Reaction across the country was swift and violent. Protests erupted even before the announcement of the presidential result on December 30, as delays and irregularities in the count sparked rumors of rigging. The government banned public gatherings and the police confronted street protests with excessive force, killing and wounding hundreds of peaceful demonstrators with live ammunition. Meanwhile, some people took advantage of the lack of law and order to loot, rape, and riot.
Mobilized opposition supporters-especially in the Rift Valley and the slums of Nairobi-attacked those whom they assumed had voted for Kibaki, and his PNU, in large part the Kikuyu. This assigned an ethnic dimension to the violence and angry Kikuyu then fought back.
Politics in Kenya has become to a large extent about competition between ethnic groups, and the 2007 election campaign had emphasized the ethnicity of the candidates and the parties. The opposition Orange Democratic Movement (ODM) built a political coalition based on the widespread perception that the Kibaki government had entrenched tribalism and governed in the interests of the Kikuyu community. The PNU, on the other hand, made Luo cultural traditions a target, claiming that an uncircumcised man could not rule Kenya. It was unsurprising therefore that the violence following the rigging should take an ethnic form. Indeed, pre-election violence in Kuresoi, Molo, and Mount Elgon throughout 2007 foreshadowed what was to come.
Irresponsible politics may have created fertile ground for violence but the Rift Valley's post-election bloodshed did not arise spontaneously. It emerged as a result of incitement before the election and coordination and organization, at least at the local level.
Around Eldoret local ODM mobilizers and other prominent individuals called meetings during the election campaign to urge violence in the event of a Kibaki victory, arguing that if Kibaki was announced as the winner it must mean the polls had been rigged and the reaction should be "war" against local Kikuyu residents. In the days that followed, attacks were often meticulously organized by local leaders.
Nor were the reprisal attacks by Kikuyu militia in Naivasha and Nakuru spontaneous. PNU mobilizers and local businessmen called meetings, raised funds, and directed youth in their attacks on non-Kikuyus and their homes.
Identifying those behind the attacks should be a focus of the inquiries into the violence. In addition, further investigations are required in order to determine the extent of links between the national leaderships of the opposition and ruling parties and those who carried out the violence. There is circumstantial evidence that suggests leaders may well have been at least aware of what was happening and did little to stop it. Some may have been more directly involved.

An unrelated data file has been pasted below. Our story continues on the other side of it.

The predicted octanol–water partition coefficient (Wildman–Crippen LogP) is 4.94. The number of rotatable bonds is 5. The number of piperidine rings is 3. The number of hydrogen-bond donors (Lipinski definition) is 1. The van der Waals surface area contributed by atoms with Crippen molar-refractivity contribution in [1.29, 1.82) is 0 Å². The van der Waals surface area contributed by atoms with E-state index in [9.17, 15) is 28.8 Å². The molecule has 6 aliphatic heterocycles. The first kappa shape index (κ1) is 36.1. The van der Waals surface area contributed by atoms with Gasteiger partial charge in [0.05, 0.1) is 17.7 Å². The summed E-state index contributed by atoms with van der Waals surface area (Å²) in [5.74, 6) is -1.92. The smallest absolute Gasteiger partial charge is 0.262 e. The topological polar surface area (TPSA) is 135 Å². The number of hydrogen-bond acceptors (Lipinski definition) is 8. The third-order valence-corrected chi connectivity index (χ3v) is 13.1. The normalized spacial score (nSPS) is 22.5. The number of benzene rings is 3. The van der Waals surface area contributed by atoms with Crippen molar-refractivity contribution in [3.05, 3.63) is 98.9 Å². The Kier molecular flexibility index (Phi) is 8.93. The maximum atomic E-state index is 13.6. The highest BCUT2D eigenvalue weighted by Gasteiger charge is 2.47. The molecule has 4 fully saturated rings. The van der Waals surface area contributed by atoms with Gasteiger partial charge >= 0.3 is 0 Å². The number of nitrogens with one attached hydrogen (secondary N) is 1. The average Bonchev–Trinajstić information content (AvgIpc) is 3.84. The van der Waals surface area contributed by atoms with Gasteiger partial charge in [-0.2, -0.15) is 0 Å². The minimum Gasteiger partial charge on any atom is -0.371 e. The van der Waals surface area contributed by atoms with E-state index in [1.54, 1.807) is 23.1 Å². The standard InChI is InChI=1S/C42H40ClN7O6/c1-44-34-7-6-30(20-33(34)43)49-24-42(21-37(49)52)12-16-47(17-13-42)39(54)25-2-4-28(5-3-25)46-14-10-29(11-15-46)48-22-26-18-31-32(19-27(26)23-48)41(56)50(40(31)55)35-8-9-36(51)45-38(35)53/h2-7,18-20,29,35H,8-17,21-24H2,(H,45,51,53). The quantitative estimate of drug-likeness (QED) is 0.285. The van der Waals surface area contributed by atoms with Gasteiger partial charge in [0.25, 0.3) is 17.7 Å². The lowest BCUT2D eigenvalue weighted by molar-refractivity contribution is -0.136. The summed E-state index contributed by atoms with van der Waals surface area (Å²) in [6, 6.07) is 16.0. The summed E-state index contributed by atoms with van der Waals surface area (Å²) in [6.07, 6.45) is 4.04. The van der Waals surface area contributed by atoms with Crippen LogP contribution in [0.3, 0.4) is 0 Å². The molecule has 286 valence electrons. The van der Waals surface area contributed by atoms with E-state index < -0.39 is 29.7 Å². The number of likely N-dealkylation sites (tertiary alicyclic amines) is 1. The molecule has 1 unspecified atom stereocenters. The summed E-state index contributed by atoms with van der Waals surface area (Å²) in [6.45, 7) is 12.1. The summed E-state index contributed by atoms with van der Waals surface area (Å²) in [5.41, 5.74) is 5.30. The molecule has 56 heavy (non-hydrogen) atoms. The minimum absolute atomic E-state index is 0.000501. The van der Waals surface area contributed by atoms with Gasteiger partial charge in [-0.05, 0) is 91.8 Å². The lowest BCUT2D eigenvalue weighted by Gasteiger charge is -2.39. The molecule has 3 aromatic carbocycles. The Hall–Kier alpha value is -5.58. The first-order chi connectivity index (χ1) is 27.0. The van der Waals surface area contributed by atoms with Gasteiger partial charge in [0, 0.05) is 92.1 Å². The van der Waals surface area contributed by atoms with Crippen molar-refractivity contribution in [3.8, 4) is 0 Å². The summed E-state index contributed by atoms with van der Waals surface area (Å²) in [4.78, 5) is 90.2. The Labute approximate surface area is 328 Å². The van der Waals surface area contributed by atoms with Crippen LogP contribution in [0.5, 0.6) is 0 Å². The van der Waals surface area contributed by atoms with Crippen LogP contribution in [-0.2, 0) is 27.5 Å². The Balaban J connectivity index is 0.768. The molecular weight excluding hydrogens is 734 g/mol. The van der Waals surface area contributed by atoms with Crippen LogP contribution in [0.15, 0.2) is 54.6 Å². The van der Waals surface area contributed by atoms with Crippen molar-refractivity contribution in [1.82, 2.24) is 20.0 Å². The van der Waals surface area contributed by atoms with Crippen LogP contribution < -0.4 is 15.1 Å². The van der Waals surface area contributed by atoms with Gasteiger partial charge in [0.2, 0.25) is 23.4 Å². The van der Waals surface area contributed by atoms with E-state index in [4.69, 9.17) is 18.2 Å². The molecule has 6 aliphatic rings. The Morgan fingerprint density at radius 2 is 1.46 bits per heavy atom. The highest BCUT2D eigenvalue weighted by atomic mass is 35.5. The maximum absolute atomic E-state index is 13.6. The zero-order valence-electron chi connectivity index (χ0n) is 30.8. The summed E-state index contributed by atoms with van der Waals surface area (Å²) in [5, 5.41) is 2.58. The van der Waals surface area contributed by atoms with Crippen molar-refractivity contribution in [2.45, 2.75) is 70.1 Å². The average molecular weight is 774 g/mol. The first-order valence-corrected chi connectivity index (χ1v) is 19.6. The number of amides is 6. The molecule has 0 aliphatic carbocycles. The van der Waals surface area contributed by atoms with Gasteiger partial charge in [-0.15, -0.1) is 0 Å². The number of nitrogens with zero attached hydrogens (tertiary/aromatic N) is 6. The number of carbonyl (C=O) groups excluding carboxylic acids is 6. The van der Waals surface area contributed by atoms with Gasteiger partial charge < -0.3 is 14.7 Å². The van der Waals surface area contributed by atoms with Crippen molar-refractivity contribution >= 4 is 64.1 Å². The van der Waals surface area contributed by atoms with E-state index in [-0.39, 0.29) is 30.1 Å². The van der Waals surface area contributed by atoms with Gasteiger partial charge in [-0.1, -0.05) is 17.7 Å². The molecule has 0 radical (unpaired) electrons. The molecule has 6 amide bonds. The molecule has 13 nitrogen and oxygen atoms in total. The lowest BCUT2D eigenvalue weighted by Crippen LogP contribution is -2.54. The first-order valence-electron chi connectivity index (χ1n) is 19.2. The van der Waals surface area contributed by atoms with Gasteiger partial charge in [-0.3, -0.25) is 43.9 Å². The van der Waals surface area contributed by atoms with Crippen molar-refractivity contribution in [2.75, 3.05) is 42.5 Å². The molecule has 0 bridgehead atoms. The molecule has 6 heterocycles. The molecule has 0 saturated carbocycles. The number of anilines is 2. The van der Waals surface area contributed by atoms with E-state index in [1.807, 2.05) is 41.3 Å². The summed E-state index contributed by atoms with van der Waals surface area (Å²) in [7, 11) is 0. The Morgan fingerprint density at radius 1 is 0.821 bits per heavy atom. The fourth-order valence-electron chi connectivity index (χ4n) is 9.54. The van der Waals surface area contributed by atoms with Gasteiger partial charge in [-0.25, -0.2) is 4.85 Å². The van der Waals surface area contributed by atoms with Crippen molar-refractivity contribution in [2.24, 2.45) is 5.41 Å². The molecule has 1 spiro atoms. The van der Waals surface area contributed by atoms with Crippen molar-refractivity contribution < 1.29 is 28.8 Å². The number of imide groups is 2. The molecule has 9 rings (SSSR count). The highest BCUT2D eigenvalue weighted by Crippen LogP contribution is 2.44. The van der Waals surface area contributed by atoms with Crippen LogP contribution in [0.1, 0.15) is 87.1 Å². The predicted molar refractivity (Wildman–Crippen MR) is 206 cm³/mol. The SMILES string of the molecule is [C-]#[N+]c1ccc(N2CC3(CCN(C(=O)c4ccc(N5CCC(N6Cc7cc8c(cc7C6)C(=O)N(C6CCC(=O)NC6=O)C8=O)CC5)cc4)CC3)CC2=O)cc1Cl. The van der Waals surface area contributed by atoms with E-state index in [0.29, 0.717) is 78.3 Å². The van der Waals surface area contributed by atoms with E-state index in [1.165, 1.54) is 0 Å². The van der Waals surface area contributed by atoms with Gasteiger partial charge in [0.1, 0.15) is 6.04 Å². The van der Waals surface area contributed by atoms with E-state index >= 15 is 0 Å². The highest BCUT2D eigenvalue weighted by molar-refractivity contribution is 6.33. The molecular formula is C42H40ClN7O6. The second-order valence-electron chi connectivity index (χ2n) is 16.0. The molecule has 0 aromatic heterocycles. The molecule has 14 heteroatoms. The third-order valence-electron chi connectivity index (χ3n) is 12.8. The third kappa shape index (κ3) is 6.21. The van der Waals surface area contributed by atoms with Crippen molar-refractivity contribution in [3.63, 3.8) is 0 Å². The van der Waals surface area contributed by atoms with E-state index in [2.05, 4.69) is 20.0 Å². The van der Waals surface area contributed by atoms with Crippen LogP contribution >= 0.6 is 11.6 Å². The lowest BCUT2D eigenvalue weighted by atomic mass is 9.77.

Across the country, the police response to demonstrations against the declared election results involved excessive use of force, leading to hundreds of deaths in late December and early January. As the country slid into inter-ethnic violence, there were examples of the police intervening to protect lives, but in many other situations the police appear to have had little will or capacity to prevent violence. Although the scale of the demands on the police in many parts of the Rift Valley and western Kenya means that failure to make arrests as violence was ongoing is possibly understandable, the limited extent and slow pace of investigations and prosecutions in recent weeks leave much to be desired.
Many Kenyans have little faith in the police to act in a professional, impartial, and timely manner; this reality only encourages vigilantes to take the law into their own hands. The new coalition government should urgently address the issue of police capacity by seeking assistance, including from the UN and foreign governments.
In addition to addressing the urgent protection needs and to ensuring accountability through the institutions established as a result of the National Dialogue and Reconciliation process, the priority for the coalition government must be what Kofi Annan has called a 'reform agenda.' Indeed the parties themselves have acknowledged as much. The roots of the crisis are old and deep. If the power-sharing arrangement for coalition government is to pave the way for a genuinely democratic Kenya, where the rule of law and fundamental civil and political rights are fully respected, a new culture of accountable governance is required.